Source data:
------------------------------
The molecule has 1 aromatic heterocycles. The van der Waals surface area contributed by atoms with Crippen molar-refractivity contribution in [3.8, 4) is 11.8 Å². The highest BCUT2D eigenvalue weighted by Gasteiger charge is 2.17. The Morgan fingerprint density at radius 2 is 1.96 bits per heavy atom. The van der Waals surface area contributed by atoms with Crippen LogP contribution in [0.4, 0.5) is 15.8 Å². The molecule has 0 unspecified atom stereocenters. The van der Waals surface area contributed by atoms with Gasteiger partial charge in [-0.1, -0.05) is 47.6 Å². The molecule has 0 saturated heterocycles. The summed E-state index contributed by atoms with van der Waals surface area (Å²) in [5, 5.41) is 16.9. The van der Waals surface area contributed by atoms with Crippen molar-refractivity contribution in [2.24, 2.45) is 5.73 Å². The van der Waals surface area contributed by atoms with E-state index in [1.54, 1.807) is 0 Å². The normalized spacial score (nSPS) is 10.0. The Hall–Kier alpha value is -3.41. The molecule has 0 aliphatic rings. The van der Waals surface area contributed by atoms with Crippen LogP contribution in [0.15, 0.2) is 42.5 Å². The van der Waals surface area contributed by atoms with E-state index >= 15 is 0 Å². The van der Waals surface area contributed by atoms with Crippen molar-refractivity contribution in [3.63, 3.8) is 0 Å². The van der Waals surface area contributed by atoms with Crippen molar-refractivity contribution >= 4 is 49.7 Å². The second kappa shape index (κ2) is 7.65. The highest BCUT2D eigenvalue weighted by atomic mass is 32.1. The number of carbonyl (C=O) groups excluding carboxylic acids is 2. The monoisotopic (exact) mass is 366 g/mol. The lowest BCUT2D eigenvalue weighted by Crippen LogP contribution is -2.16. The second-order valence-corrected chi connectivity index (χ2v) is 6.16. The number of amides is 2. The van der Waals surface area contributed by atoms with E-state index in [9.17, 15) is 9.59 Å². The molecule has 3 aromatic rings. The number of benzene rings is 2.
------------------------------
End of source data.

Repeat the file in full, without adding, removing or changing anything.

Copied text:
The molecule has 1 aromatic heterocycles. The van der Waals surface area contributed by atoms with Crippen molar-refractivity contribution in [3.8, 4) is 11.8 Å². The highest BCUT2D eigenvalue weighted by Gasteiger charge is 2.17. The Morgan fingerprint density at radius 2 is 1.96 bits per heavy atom. The van der Waals surface area contributed by atoms with Crippen LogP contribution in [0.4, 0.5) is 15.8 Å². The molecule has 0 unspecified atom stereocenters. The van der Waals surface area contributed by atoms with Gasteiger partial charge in [-0.1, -0.05) is 47.6 Å². The molecule has 0 saturated heterocycles. The summed E-state index contributed by atoms with van der Waals surface area (Å²) in [5, 5.41) is 16.9. The van der Waals surface area contributed by atoms with Crippen molar-refractivity contribution in [2.24, 2.45) is 5.73 Å². The van der Waals surface area contributed by atoms with E-state index in [1.54, 1.807) is 0 Å². The normalized spacial score (nSPS) is 10.0. The Hall–Kier alpha value is -3.41. The molecule has 0 aliphatic rings. The van der Waals surface area contributed by atoms with Crippen LogP contribution in [0.15, 0.2) is 42.5 Å². The van der Waals surface area contributed by atoms with E-state index >= 15 is 0 Å². The van der Waals surface area contributed by atoms with Crippen molar-refractivity contribution in [3.63, 3.8) is 0 Å². The van der Waals surface area contributed by atoms with Crippen molar-refractivity contribution >= 4 is 49.7 Å². The second kappa shape index (κ2) is 7.65. The highest BCUT2D eigenvalue weighted by atomic mass is 32.1. The number of carbonyl (C=O) groups excluding carboxylic acids is 2. The monoisotopic (exact) mass is 366 g/mol. The lowest BCUT2D eigenvalue weighted by Crippen LogP contribution is -2.16. The second-order valence-corrected chi connectivity index (χ2v) is 6.16. The number of amides is 2. The van der Waals surface area contributed by atoms with E-state index in [9.17, 15) is 9.59 Å². The molecule has 3 aromatic rings. The number of benzene rings is 2.